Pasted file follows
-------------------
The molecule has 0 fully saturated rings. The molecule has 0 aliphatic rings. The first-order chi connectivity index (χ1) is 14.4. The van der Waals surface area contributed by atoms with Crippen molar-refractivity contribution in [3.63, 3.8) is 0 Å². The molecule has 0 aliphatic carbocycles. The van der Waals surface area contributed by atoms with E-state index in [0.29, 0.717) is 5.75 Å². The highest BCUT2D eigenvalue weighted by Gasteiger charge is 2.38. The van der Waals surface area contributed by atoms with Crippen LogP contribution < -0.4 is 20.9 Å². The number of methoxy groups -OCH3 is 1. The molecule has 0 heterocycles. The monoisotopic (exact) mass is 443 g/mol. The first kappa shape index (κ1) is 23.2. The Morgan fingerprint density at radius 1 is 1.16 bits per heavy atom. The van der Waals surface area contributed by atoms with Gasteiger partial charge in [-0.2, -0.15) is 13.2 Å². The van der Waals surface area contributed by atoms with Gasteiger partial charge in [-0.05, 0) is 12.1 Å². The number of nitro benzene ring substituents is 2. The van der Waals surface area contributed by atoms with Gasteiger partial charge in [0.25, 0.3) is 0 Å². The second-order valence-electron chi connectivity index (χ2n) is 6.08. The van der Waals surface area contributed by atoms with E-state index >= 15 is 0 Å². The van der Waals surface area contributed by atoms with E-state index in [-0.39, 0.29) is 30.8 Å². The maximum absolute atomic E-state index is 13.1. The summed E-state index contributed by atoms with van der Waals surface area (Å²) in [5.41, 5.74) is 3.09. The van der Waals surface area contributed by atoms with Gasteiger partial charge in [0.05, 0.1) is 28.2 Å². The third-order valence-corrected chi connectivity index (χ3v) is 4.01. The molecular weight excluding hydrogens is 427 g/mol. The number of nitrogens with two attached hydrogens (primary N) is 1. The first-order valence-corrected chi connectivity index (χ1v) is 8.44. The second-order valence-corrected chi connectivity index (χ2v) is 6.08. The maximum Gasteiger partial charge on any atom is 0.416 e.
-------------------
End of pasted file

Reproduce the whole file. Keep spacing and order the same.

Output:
The molecule has 0 fully saturated rings. The molecule has 0 aliphatic rings. The first-order chi connectivity index (χ1) is 14.4. The van der Waals surface area contributed by atoms with Crippen molar-refractivity contribution in [3.63, 3.8) is 0 Å². The molecule has 0 aliphatic carbocycles. The van der Waals surface area contributed by atoms with E-state index in [0.29, 0.717) is 5.75 Å². The highest BCUT2D eigenvalue weighted by Gasteiger charge is 2.38. The van der Waals surface area contributed by atoms with Crippen LogP contribution < -0.4 is 20.9 Å². The number of methoxy groups -OCH3 is 1. The molecule has 0 heterocycles. The monoisotopic (exact) mass is 443 g/mol. The first kappa shape index (κ1) is 23.2. The Morgan fingerprint density at radius 1 is 1.16 bits per heavy atom. The van der Waals surface area contributed by atoms with Gasteiger partial charge in [-0.2, -0.15) is 13.2 Å². The van der Waals surface area contributed by atoms with Gasteiger partial charge in [-0.05, 0) is 12.1 Å². The number of nitro benzene ring substituents is 2. The van der Waals surface area contributed by atoms with Gasteiger partial charge in [0.25, 0.3) is 0 Å². The second-order valence-electron chi connectivity index (χ2n) is 6.08. The van der Waals surface area contributed by atoms with E-state index >= 15 is 0 Å². The van der Waals surface area contributed by atoms with E-state index in [-0.39, 0.29) is 30.8 Å². The maximum absolute atomic E-state index is 13.1. The summed E-state index contributed by atoms with van der Waals surface area (Å²) in [5.41, 5.74) is 3.09. The van der Waals surface area contributed by atoms with Gasteiger partial charge in [0.05, 0.1) is 28.2 Å². The third-order valence-corrected chi connectivity index (χ3v) is 4.01. The molecular weight excluding hydrogens is 427 g/mol. The number of nitrogens with two attached hydrogens (primary N) is 1. The first-order valence-corrected chi connectivity index (χ1v) is 8.44. The second-order valence-corrected chi connectivity index (χ2v) is 6.08. The maximum Gasteiger partial charge on any atom is 0.416 e.